This is a Pembleton Brooklands, if you’ve never seen one before then I can relate, as up until a couple of days ago neither had I. In short, the Brooklands is a modern cyclecar with classic design cues powered by the unstoppable Citroën 2CV engine.

Incredibly the Pembleton Brooklands weighs in at just 400 kgs or 882 lbs, that’s with a tank of fuel, oil in the sump, and fluid in the brake lines. It may be the second lightest car we’ve ever featured on Silodrome, being beaten out only just by the Light Car Company “Rocket” which weighs 385 kgs (850 lbs).

Fast Facts – The Pembleton Brooklands

  • The Pembleton Brooklands was developed by former British National Hill Climb Champion Phil Gregory in Bayton, Worcestershire. He designed his first three-wheeled cyclecar as a way to get free transport on the Dún Laoghaire ferry that runs between Ireland and the UK.
  • Thanks to his racing background and the fact that he had built many championship-winning vehicles over the course of his racing career, Gregory was well-positioned to design his own classically-styled sports cyclecar, which he completed in 1999 after founding the Pembleton Motor Company.
  • He soon added a four-wheeled cyclecar to the company’s offerings, both designs could be ordered as complete turnkey cars or as kits that you could build yourself in your garage or shed. A variety of engines can be used, with most owners opting for engines from BMW or Moto Guzzi motorcycles, or the horizontally-opposed twin from the Citroën 2CV.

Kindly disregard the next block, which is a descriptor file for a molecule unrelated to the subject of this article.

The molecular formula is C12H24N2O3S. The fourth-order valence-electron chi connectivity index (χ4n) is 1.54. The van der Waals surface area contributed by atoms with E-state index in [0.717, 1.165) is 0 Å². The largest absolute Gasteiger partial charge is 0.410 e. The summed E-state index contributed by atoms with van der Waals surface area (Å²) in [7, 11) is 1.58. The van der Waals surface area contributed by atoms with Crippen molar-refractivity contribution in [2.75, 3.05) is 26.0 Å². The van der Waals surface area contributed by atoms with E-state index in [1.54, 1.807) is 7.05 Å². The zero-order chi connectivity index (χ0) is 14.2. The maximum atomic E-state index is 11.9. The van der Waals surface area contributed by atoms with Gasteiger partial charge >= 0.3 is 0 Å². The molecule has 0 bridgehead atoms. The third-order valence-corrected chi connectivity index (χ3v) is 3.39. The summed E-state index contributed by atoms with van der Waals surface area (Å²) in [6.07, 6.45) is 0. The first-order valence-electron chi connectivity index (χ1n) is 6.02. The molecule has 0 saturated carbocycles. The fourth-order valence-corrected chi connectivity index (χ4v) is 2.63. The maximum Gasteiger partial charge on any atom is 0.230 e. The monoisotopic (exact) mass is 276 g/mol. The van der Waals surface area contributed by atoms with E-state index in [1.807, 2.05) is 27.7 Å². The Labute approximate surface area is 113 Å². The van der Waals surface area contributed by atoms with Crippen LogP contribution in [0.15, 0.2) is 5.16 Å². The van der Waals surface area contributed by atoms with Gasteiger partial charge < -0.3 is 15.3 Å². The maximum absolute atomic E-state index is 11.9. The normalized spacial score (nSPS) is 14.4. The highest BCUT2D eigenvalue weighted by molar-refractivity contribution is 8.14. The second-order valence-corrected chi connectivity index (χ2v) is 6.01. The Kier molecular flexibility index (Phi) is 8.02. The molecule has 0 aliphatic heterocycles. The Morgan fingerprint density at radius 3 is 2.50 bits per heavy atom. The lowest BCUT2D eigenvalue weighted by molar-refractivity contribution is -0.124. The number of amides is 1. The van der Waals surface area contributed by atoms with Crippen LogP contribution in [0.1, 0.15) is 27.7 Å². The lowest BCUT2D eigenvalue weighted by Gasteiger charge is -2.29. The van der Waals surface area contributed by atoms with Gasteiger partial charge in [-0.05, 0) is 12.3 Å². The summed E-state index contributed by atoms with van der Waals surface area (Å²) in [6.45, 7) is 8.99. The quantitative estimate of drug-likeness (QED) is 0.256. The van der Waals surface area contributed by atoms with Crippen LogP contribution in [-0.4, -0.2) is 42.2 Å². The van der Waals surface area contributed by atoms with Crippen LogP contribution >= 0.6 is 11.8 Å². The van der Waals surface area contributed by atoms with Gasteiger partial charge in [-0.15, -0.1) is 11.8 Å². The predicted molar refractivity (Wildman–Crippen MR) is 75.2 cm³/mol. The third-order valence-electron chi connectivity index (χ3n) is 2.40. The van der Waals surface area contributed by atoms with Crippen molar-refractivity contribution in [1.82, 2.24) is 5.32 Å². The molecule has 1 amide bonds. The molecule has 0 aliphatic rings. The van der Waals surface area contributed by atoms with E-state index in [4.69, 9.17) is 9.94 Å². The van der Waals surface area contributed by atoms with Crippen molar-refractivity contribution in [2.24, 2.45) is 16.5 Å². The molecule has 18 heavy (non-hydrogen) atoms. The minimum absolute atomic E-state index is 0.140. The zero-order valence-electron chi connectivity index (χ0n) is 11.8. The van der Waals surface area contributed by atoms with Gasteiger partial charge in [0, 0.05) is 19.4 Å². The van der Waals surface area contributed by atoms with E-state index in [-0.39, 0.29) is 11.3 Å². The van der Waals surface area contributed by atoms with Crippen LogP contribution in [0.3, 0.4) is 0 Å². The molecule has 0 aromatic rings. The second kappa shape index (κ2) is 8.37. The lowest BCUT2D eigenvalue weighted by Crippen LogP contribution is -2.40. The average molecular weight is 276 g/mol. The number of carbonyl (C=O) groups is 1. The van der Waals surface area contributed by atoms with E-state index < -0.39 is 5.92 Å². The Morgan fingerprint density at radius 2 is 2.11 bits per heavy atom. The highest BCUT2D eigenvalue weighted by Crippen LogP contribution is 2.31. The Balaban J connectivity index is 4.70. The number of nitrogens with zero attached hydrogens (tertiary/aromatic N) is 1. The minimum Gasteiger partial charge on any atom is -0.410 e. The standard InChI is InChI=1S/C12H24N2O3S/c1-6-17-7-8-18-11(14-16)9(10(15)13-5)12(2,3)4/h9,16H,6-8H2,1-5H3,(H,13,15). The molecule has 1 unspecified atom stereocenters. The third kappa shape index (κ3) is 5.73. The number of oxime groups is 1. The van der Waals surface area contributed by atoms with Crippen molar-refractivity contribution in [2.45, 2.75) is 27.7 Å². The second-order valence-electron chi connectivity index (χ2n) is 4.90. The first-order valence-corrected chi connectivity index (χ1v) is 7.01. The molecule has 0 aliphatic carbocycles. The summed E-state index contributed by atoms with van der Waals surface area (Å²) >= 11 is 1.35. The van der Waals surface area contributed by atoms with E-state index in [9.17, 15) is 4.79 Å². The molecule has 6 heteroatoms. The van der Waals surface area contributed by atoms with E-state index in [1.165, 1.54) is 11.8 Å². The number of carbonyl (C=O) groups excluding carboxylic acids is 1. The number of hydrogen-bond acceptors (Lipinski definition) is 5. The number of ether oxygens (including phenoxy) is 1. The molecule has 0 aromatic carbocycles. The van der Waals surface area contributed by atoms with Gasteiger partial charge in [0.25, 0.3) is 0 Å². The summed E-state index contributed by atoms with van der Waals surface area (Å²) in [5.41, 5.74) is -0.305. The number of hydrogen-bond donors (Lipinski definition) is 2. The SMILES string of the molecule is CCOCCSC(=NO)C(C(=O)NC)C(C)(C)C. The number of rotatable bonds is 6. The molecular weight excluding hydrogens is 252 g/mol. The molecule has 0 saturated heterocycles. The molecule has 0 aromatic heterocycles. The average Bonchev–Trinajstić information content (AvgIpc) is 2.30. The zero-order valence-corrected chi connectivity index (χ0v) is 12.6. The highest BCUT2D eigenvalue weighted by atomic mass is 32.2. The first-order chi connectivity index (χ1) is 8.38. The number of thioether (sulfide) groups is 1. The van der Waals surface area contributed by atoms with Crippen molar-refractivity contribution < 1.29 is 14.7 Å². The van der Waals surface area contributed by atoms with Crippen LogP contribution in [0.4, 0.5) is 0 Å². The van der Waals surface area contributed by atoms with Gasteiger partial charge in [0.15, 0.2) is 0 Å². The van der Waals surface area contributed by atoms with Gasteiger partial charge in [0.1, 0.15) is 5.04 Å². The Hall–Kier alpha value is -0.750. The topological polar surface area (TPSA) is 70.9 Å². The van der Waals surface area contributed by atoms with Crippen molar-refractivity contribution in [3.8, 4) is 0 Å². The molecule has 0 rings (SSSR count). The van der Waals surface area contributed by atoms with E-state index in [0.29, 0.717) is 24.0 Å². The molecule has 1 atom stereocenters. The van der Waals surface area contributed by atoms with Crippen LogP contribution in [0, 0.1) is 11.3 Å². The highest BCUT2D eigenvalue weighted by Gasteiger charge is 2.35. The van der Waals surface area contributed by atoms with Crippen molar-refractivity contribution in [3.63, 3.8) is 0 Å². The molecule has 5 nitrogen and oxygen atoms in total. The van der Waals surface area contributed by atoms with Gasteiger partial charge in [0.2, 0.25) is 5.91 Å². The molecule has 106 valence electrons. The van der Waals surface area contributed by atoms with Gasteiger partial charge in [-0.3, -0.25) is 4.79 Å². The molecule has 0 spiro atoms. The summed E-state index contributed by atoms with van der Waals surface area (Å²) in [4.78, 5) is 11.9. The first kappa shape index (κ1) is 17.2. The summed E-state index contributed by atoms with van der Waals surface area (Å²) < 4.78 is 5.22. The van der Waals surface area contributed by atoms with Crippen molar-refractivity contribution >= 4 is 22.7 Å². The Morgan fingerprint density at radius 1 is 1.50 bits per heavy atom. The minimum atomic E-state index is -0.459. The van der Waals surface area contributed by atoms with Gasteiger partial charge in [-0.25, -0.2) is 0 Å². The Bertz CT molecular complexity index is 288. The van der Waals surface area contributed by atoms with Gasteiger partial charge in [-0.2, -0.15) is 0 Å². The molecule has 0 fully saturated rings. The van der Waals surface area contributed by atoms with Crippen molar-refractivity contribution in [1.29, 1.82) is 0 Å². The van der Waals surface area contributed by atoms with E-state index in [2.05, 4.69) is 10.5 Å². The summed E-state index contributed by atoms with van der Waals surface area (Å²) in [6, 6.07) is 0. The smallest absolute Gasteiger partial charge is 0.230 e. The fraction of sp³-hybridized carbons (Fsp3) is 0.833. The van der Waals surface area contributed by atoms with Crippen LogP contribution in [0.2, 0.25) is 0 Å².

• The vehicle you see in this article is a Pembleton Brooklands that was built in 2012, it then remained with its first owner for many years, and it’s now being offered for sale. This car has polished alloy bodywork, a red interior, a polish copper cowl, and a Citroën 2CV engine up front.

The Pembleton Motor Company

The Pembleton Brooklands is a great example of the sort of sports car the Brits excel at building – lightweight vehicles with sharp handling, memorable looks, an affordable MSRP, and a mechanical system that can be worked on by a moderately skilled owner with hand tools and access to beer.

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Image DescriptionThe driving experience in a cyclecar like this is unlike anything else. The vehicle is so lightweight that you feel every undulation of the road passing under you, and the steering is very direct.

The Pembleton Motor Company was founded by former British National Hill Climb Champion Phil Gregory in 1999. He first started designing a three-wheeled cyclecar in the 1990s purely out of curiosity, as the ferry from the UK to Dún Laoghaire in Ireland was free for motorcycles and three-wheelers and he wanted to see if he could create something suitable.

This interest quickly turned into a passion, and he was able to roll his decades of experience developing and building his own championship-winning hill climb motorcycles into the new venture. In 1999 he decided to make it official, founding the Pembleton Motor Company and offering kits and turnkey three-wheelers.